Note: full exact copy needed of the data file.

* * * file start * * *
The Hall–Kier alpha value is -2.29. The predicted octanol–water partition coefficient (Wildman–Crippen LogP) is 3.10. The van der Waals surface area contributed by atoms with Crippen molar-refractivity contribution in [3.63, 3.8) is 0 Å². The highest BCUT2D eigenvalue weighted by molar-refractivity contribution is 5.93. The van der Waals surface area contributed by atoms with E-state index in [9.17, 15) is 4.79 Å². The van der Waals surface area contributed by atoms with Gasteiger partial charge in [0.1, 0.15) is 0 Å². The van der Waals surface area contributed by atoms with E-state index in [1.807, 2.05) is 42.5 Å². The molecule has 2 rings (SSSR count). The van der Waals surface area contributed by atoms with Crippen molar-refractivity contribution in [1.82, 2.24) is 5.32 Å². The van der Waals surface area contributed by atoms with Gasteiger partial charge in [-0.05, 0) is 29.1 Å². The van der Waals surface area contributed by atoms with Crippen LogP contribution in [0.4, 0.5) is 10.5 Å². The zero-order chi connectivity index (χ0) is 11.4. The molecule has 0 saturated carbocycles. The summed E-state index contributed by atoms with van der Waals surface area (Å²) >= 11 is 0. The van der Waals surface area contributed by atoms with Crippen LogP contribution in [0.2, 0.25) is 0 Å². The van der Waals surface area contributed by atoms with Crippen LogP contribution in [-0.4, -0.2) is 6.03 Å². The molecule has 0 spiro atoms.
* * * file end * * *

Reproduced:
The Hall–Kier alpha value is -2.29. The predicted octanol–water partition coefficient (Wildman–Crippen LogP) is 3.10. The van der Waals surface area contributed by atoms with Crippen molar-refractivity contribution in [3.63, 3.8) is 0 Å². The highest BCUT2D eigenvalue weighted by molar-refractivity contribution is 5.93. The van der Waals surface area contributed by atoms with E-state index in [9.17, 15) is 4.79 Å². The van der Waals surface area contributed by atoms with Gasteiger partial charge in [0.1, 0.15) is 0 Å². The van der Waals surface area contributed by atoms with E-state index in [1.807, 2.05) is 42.5 Å². The molecule has 2 rings (SSSR count). The van der Waals surface area contributed by atoms with Crippen molar-refractivity contribution in [1.82, 2.24) is 5.32 Å². The van der Waals surface area contributed by atoms with Gasteiger partial charge in [-0.05, 0) is 29.1 Å². The van der Waals surface area contributed by atoms with Crippen LogP contribution in [0.4, 0.5) is 10.5 Å². The zero-order chi connectivity index (χ0) is 11.4. The molecule has 0 saturated carbocycles. The summed E-state index contributed by atoms with van der Waals surface area (Å²) >= 11 is 0. The van der Waals surface area contributed by atoms with Crippen LogP contribution in [0.2, 0.25) is 0 Å². The van der Waals surface area contributed by atoms with Crippen LogP contribution in [-0.4, -0.2) is 6.03 Å². The molecule has 0 spiro atoms.